Henry Poole moves in to a house in his old neighborhood, to spend what he believes are his remaining days alone. The discovery of a "miracle" by a nosy neighbor ruptures his solitude and restores his faith in life.
Professor Thurber loves to teach, but can't stand all the politicking. So when his opportunity for tenure is announced, he goes out on a limb to prove his worth, but unexpectedly falls in love with the girl who might replace him.
After he awakens in a hospital, a man tracks down and murders the man that left him and a bank teller for dead during a robbery, only to end up having the slain thief's associates come after him in retaliation.
Cuba Gooding Jr.,
In a working class neighborhood in Los Angeles, a world weary Henry Poole buys a house, caring little about its lack of amenities. He drinks and eats pizza. Recent stucco work has left a brown stain in a patio wall, and, to Henry's irritation, Esperanza, a neighbor, is certain she can see the face of Jesus in the stain. She brings her priest, then others. Meanwhile, Henry hears his conversations replayed over the fence in another neighbor's yard: it's Millie, about 7, mute, clutching a tape recorder. He tells Millie's mom why he's sad and angry. The face on the wall seems to shed a tear of blood. Is Henry beyond feeling any emotion?Written by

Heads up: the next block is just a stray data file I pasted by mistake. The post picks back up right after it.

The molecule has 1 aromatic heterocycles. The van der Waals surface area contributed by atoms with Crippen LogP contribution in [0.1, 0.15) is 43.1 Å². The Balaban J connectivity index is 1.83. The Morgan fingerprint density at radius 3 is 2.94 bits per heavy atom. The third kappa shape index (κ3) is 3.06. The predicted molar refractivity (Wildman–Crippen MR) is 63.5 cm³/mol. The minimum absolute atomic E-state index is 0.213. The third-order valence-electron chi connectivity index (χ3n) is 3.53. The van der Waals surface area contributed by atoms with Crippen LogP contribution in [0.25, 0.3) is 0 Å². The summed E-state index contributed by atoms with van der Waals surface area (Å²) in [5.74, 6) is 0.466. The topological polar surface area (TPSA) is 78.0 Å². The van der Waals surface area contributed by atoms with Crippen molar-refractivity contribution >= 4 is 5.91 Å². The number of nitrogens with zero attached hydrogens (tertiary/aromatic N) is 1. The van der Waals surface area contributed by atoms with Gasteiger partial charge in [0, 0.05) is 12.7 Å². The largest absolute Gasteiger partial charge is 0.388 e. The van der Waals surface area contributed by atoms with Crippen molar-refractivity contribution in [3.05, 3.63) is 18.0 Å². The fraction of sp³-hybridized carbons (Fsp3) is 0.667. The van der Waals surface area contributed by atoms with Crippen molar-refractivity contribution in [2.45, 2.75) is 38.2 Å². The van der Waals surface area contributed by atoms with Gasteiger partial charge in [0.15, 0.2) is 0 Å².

In the scene in the backyard where Henry tries to catch the little girl, he falls. While lying on the ground, he takes a sip of his beverage which is almost empty. When he gets up, the drink is half full and a lime has appeared in it. See more »
Listen to me. The man is clearly an atheist. and he's not very nice. The two go hand in hand.
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.....have a little faith, and you just may experience miracles. If not that, maybe you won't mind all that suffering going on around you quite so much.
OK, so I'm not all that fond of wishful thinking. However, I'm OK with my movies going there if they want to.
This one is a nicely told, well performed little story that may be a little too weepy for some but I'm not complaining. I know where the Kleenex are.
I thought Luke Wilson did a seriously good job of playing a curmudgeon with a negative medical prognosis, but I think the story is a little lopsided in that it goes right to polar extremes for its choices. You either wrap yourself in a miracle or you're just angry and sad. No middle ground, huh?
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